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Orientation to the nation: a phenomenology of media and diaspora


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This thesis examines the mediation of the nation-state as a dimension of the diasporic
experience of place. It focuses on the consumption of mass-media about Israel or
originating from it by people residing outside of the country. I understand this
mediation to take place continuously throughout the day, in multiple spaces, through
different technologies. As such, it forms part of the experience of place in mediasaturated
(urban) environments, allowing for a distant nation-state to become
embedded in daily routines. In order to theorise this experience, I draw on MerleauPonty’s
phenomenology, which understands place through embodied perception and
habit, and on studies of diaspora and media, which examine the social meanings and
uses of media among specific transnational groups. This qualitative project is based
on a researcher-absent exercise and extended interviews with British Jews and Israeli
immigrants in London. Analysis reveals that orientation includes four areas of
practice: investing and withdrawing emotions as part of managing ‘care’, searching
for truth, distinguishing between ordinary and extraordinary time, and domesticating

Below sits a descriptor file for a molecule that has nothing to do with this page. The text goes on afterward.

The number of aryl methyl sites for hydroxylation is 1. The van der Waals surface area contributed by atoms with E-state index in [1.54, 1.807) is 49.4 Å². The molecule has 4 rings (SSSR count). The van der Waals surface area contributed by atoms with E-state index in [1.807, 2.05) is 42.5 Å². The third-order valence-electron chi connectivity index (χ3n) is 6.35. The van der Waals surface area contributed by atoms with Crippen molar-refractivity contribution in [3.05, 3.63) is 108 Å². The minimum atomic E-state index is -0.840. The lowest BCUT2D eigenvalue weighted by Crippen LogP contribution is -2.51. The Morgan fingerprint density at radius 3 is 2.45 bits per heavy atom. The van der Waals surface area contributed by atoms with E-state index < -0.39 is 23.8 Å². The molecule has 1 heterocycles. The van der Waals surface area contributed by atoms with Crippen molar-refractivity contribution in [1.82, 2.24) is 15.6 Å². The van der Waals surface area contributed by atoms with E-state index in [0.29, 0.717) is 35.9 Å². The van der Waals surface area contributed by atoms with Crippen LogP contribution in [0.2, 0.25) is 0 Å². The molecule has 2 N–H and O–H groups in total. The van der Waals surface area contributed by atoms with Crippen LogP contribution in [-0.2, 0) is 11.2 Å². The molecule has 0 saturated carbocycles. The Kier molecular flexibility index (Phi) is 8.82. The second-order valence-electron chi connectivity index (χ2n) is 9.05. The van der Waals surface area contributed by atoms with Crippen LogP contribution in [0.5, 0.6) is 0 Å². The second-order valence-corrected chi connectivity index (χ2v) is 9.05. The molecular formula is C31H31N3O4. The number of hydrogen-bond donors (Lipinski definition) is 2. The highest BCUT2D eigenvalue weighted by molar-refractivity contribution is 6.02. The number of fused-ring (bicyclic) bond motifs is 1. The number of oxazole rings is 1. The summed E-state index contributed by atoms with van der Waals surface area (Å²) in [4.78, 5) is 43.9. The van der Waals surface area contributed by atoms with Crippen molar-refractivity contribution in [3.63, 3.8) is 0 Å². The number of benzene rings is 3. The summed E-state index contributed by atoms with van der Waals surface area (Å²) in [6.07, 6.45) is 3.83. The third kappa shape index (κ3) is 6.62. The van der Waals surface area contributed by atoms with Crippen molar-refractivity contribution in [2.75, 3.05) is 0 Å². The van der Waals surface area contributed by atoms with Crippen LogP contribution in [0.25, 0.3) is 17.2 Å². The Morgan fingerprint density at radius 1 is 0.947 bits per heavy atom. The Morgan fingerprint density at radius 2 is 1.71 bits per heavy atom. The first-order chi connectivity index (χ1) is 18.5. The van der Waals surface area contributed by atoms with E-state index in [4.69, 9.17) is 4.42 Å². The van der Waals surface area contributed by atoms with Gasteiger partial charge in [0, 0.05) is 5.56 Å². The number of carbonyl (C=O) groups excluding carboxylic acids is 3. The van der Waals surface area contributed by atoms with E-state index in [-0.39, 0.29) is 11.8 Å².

media. Some of these practices may be particular to the case of Israel, but some are
shaped by discourses around insecurity, rather than Zionism itself. Others appear to
be related to experiences of migration and diaspora in general. I argue that these
practices are ‘orientational practices’ in which people endeavour to make sense of
spatial positioning through negotiating distance and controlling media. I theorise
media as ‘orientation devices’ in diasporic everyday life, but ones that are unstable,
contested and reflected upon, and hence never fully habituated. The resulting
experience is one of increased reflexivity about everyday place and, paradoxically,
increased dependency on media for orientation. I conclude by suggesting that
practices of orientation point to a mode of being in place in globalisation that is not
sufficiently addressed by the dominant understanding of ‘belonging’.



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Orientation to the nation: a phenomenology of media and diaspora

Bibliographic Information

Lavi, Eyal Orientation to the nation: a phenomenology of media and diaspora. Goldsmiths, University of London. 2012:  https://archive.jpr.org.uk/object-uk206